Elections and the Stock Market
If you watch the news or follow social media at all, there is a ton of focus on the US election. Only 1 week to go. What is going to happen? And along with that, there is a lot of nervousness. “Maybe I should stay out of the market right now”? “What should I do”?
If you take a look at these charts you’ll see that stock markets go up more than they go down, through all presidents. It doesn’t matter if they are Democratic or Republican. Policies matter more than politics.
If you look at the various combinations for leaders of the 3 branches of government in the US the average return in the S&P500 is 12.6%/year since 1945. No party has consistently experienced superior market returns. So it doesn’t matter as much to markets who is in power.
Things could definitely be volatile for the next 2 months until the uncertainty about the election is over. Look at how the Dow Jones moved during election night in 2016. I went to bed when the futures markets were way down but the next day they were up as well as markets being up 6 months and 1 year later.
What’s the message? If you are invested, then it is best to stay. According to Damien Fernandes of TD Asset Management, “This recession is very different from prior recessions and instead has more similarities to natural disasters (like Hurricane Katrina). We looked at how those events played out. Katrina hit, employment collapsed 10%, then it rallied back to previous highs within 24 months. If we look at the Financial crisis in 2008, employment collapsed and recovered over a much longer period. 2 years later, employment was still 8% below its peak. If we look at our current experience, we are directly tracking the Katrina recovery, on an even steeper trajectory upwards.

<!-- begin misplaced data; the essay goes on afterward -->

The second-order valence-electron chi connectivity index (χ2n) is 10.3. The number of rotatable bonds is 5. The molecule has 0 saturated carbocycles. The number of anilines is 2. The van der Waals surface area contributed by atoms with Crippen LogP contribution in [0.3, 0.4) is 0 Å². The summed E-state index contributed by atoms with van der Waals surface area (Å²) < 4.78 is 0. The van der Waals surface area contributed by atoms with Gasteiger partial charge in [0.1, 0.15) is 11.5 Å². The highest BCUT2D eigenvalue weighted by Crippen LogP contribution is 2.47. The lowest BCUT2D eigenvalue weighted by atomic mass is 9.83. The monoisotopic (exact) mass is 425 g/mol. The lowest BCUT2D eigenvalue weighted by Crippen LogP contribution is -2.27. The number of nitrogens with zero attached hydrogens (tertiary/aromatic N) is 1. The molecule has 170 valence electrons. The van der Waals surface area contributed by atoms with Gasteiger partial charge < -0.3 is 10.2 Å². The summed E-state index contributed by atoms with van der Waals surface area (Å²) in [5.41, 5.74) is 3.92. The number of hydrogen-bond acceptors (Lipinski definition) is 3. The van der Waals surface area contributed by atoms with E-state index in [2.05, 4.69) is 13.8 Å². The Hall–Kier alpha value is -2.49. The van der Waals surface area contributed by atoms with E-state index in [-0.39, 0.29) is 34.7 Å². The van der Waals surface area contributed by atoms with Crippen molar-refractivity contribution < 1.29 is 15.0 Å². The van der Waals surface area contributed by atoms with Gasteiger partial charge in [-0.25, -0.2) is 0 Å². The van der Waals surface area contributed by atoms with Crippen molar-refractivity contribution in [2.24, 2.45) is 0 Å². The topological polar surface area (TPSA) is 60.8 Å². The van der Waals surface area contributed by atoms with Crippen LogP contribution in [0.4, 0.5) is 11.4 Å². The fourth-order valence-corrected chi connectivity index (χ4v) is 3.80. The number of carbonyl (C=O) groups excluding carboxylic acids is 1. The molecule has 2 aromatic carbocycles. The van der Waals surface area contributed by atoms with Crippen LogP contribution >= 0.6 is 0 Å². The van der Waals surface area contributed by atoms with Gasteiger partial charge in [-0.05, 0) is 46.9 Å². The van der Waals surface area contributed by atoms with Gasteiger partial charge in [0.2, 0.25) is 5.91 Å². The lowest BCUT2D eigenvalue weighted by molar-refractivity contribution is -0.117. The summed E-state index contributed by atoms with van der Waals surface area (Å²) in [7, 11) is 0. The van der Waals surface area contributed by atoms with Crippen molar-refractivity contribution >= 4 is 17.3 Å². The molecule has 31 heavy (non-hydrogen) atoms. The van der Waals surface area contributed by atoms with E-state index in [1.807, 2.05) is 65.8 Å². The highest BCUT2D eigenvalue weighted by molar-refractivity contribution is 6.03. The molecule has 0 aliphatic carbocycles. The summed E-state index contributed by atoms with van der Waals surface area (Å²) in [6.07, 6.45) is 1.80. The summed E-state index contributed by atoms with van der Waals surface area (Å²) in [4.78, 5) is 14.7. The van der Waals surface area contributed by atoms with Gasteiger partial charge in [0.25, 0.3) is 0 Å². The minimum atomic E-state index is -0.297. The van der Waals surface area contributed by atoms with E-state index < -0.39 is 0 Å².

If we look at retail sales in the financial crisis, it took over 3 years to recover from the lows. If I told you in April that retail sales would be higher in September than they were in January, you would have thought I was insane. But here we are, and that’s the case. The government provided more support than ever anticipated in a record amount of time. This is what we mean when we say this is a different recession, the data doesn’t lie!” They are optimistic about the future with the companies they own.
Businesses and economies are still recovering and many companies are doing well. It will take time to get the economy back to precovid. We are in a time period of extra low-interest rates for a long time as well as massive government deficits. According to Frances Donald, the chief economist at Manulife, in the past massive deficits were a concern but are not as much right now because it is the US and Canadian governments who are buying the bulk of their countries debt, so not as much foreign ownership as the past.
As always a well-diversified investment strategy owing high-quality investments will protect your money and help grow it.
Let me know if you have any questions.